• One year of learning from others about their experiences

    violet

    The last year has been a fun ride. Since we open-sourced and started talking about the ideas behind Violet we have been able to learn lessons from the experiences of how some of the best Voice Apps have been built.

    Not only have we built these into Violet, but we have also been talking about them at different places.

  • A Voice Application Framework: Announcing Violet

    violet

    For the greater part of this last year, I have had the pleasure of building a lot of Voice prototypes. These have included Alexa skills, actions for Google Home, as well as building standalone devices (powered by AVS) with custom wake-words and voices.

    When building such Voice Apps/Skills, I quickly noticed the need for programming with a fairly powerful yet low-level platform-specific API’s. It reminded me of the first Web apps that I built, where we needed to program to the different DOM API of Netscape Navigator and Internet Explorer.

  • Architexa goes Open Source

    architexa_logo_icon The dream behind Architexa started when I was working on my PhD. I realized that as programmers, we often have to look at a lot of code. And, that if we have tools to help experienced programmers get a better view of the code (and in particular its architecture), we could save them a lot of time.

    The underlying stats are shocking – coders spend 5x as much time modifying code than writing new code and 3x as much time understanding code than modifying code (more – When Understanding means Rewriting). With that, the work started first as a tool (Relo) to create box-and-arrow diagrams (like class-diagrams) using the code as a guide. It then added another tool (Strata) to guesstimate a layered-architectural-diagram using code dependencies with heuristics for breaking cycles. And, finally with Architexa we added a tool to show run time information in code using sequence diagrams.

  • Another blog is born

    hello_world_medium Over the past few years I have had the fortune of writing papers, blogging both publicly and internally for the companies I have worked at, teaching, and even presenting at conferences. This blog is an attempt at pulling all that into a single place.

    Oh, and part of the agenda is discussing best practices with various emerging technologies, innovation, and some of the open sourcing projects that I care about.

  • Code on Different Types of Codebases

    allianz arena

    A lot has been written about blogging and working on open source projects to improve your coding skills. They are great ideas. In addition, I like attending user groups.

    But there is more. Becoming a great software developer also means making sure you are able to think as the situation demands, as opposed to being biased in the manner that your current project is developed. It means making sure you are comfortable building very different types of projects.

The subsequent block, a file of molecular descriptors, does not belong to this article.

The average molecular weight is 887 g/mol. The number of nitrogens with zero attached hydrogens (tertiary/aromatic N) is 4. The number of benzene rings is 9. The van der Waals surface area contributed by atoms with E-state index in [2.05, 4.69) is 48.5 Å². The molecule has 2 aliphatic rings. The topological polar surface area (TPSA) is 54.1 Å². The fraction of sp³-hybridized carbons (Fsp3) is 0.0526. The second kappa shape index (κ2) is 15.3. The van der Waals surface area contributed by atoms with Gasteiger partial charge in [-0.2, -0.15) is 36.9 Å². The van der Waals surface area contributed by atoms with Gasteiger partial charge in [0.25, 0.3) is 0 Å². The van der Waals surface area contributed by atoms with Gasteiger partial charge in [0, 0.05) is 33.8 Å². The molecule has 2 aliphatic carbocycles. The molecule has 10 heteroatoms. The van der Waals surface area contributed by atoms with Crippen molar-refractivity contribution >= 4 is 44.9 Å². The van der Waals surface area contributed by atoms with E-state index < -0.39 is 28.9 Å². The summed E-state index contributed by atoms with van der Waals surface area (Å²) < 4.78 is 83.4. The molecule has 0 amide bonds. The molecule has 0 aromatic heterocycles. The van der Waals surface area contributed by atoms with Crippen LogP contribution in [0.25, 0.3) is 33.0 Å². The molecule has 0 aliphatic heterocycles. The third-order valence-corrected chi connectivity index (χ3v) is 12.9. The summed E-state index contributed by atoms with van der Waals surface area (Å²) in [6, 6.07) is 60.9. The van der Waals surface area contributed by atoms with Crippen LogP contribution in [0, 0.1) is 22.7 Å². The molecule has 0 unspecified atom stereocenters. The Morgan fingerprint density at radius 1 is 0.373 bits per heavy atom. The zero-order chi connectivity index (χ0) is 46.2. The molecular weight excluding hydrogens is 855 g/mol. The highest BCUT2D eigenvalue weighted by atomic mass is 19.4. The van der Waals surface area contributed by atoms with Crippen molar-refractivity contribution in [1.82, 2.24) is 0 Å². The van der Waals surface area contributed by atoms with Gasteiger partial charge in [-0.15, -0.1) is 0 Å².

• Breaking Out of Your Shell as a Coder

    tortoise in shellWorking on a software project after it has shipped for 1 or 2 years can be fun. But sometimes you feel like you need to do something a little different – to get different ideas, different perspectives, and different types of challenges. I feel like I am in the midst of such a journey, one that has begun to have some results that were unexpected when I started. The big lesson has really been that I need to *talk* to more people about coding.

  • Pains of Open Source

    I am a big fan of open source. I use it every day, and recommend it often. But I do want to have a balanced perspective on it. I recently posted about the pleasures of using open source. This is the other side of the coin, the pains of using it.

    My hidden agenda about talking about such problems with open source usage is so that we as a community can come up with solutions to some of these challenges. But first, I really want to hear and write down the main challenges, so that we fix the right problems.

  • Pleasures of Open Source

    I have been working on deploying a simple web app over the last 2-weeks. The experience has been one that has highlighted how Open Source is changing programming for all of us. First up: the pleasures of open source 🙂

    The goal of the app was to get something very basic and quick out there. I was taking a very simple utility – one that had been built over a day and making it available to everyone. Doing this meant adding what is commonly expected of most apps these days: storing results in a database, adding support for accounts and authentication, and integrating with a couple of external systems to make the utility easier to use.

  • Diagrams in Open Source & Successful Development

    When development teams are in the same room, it is not surprising to see diagrams being used – if only being shared via sketches made on pads, or through the use of whiteboards. Interestingly, despite the fact that OSS teams are distributed geographically, diagrams also play an important role in OSS development.

    There was a helpful research done by Koji Yatani et al. at University of Toronto and Oregon State University. They studied developers on the Ubuntu project and found that developers create and distribute digitalized diagrams as opposed to physical sketches. While the uses of diagrams are specific to the Ubuntu projects, there are definitely lessons that we can learn to apply in other OSS projects to ensure successful development.

  • Making Code Easy to Understand - What Developers Want (a study)

    What exactly makes a codebase easy to understand; the documentation or the tools that you use? In our effort to help developers who are working with large codebases, we conducted a survey (see details and highlights) to find out what techniques developers use to better understand code.